The Kitchen Refresh

The Mr. and I became first-time homeowners in June. Our very first project to tackle was the kitchen. We didn't want to go full-reno so we opted for a major "refresh" instead.

Let me start by saying I am NOT a professional. I am also not super into planning ahead. I am a free-spirited creative and I like to start things before fully understanding all the possible details. This post is more about sharing my real-world, total amateur, don't-really-know-what-I'm-doing experience and process. As a result, please view this as a show-and-tell project and not a strict how-to tutorial. Please feel free to learn from my mistakes and regrets. There are many fantastic tutorials out there so please reference those for your serious inquiries. Try both This Old House and One House Love to get started.

Now that we've cleared that up, here are a couple before shots. You can see how the ugly brown cabinets make the corner of the room feel like a black hole, trying to suck you in to its depths.

It's all so brown! (with previous owner's stuff)

The paint color debate in full-swing and cabinet doors coming down. 

We began by numbering all the doors and drawers before removing them. It turns out they were almost all unique to their location however not all kitchens are the same and this will save braincells when it's time for re-assembly. 

The next step was to remove all the shelf liner paper (super sticky and gross) and then clean the glue off the surface of the wood with Goof-Off. I have no idea what the pros do, but this worked for us. 

Next we hand-sanded all surfaces with sanding blocks. Not too rough a grit because you don't want to gouge the wood. I suppose a liquid de-glosser would have worked just as well to clean the surface of old stain and kitchen grease.

To say prepping and priming was tedious is an understatement. This alone was a two week process. 
Could it be done faster? Yes. Is it worth paying someone else to do? Let's just say I don't want to do it ever again.

We taped off everything we didn't want to get paint on and put plastic drop cloths over the granite counter and appliance tops. Then onto priming where we used a gallon and a quart worth of B-I-N Shellac Base Primer and Sealer Stain Killer based on our contractor's (popcorn ceiling removal) recommendation. I really wanted to make sure we covered that old dark stain as well as possible and to avoid any spots or stains leaking through the final paint layer later on.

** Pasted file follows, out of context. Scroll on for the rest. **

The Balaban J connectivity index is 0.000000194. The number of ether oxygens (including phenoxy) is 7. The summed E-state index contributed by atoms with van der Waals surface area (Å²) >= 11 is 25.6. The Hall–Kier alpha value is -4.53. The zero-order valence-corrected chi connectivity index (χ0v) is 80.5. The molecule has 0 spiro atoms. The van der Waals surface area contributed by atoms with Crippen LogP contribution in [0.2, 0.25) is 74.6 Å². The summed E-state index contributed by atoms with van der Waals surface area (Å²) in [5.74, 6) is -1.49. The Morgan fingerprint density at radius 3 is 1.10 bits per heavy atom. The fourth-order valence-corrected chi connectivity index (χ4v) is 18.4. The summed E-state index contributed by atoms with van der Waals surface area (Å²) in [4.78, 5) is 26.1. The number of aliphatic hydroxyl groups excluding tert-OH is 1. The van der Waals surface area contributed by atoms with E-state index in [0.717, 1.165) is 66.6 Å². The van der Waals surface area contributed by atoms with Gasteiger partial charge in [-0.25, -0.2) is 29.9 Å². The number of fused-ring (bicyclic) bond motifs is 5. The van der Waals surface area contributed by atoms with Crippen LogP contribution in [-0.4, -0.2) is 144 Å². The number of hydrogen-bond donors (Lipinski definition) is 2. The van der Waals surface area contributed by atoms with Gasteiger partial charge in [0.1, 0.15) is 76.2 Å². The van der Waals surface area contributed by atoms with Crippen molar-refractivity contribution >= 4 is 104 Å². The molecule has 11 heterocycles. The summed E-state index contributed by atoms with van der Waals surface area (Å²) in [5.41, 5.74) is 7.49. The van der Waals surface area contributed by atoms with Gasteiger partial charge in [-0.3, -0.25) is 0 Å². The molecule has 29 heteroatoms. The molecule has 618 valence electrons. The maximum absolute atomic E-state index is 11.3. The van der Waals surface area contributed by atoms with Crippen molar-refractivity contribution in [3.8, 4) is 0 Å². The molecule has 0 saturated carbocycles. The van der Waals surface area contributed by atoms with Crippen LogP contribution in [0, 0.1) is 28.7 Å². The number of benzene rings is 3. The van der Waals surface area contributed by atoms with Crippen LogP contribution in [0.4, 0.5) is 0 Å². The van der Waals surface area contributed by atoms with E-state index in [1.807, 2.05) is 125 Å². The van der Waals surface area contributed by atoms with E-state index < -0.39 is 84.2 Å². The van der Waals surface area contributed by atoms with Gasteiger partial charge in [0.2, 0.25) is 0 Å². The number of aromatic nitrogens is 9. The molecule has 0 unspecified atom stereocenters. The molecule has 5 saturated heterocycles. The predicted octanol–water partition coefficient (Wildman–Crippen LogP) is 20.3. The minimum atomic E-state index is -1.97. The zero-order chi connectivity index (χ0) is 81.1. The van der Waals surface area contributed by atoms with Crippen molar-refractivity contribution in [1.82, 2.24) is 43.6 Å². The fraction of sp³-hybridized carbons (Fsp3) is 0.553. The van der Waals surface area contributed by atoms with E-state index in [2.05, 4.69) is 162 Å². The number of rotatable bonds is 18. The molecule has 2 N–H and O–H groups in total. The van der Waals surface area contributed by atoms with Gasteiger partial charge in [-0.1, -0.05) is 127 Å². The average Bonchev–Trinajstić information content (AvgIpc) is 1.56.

After what felt like an eternity spent priming and then deciding what white to use, we moved onto final paint. We went with Valspar's "Pale Bloom" white in a high-gloss interior/exterior paint. I picked that particular color because it had a very slight warm yellow tone to it which worked best with the existing granite and back splash.

After the first coat of paint I realized that all the cracks and nail holes in the wood were showing up. Painting ceased and hole filling began. I used a 5.5 oz tube of DAP white latex, paintable window and door caulk. It worked like a charm with a damp finger to spread the bead and wet rag for clean-up. The rest of the painting went well. We paid special attention to the upper cabinet interiors that flank the sink since those were getting the glass door treatment.


With painting nearing the end it was time to settle on hardware. Our local hardware store is Lowe's and while I found a modern 3" handle shape that I liked, I couldn't find it there in the oil rubbed bronze finish. Thanks to a generous birthday gift from the best mother-in-law in the world, I ended up with exactly the handles and cup pulls that I wanted at 2/3 the price of the Lowe's hardware.

Testing some Lowe's handles out -- modern bar stainless versus "nautical" oil rubbed bronze.

With the base cabinets painted and hardware picked out we turned our focus to the doors and drawers. Arguable the most important part of the paint job since the fronts of these take up the most visible space of the kitchen. We painted the doors flat on the floor (with many a drop cloth to protect them) with a small foam roller. With a couple coats of primer and about 4 coats of paint they looked done. However, if I was to do it all over again I'd probably try to achieve a flatter surface texture, the foam roller gave the surface a little bit of an orange peel texture. It's not horrible by any means but it's not quite flat and "perfect, " if you know what I mean. I put glass panels into the the four upper doors that flank the sink to show off our white and blue dishes. You can read my how to here.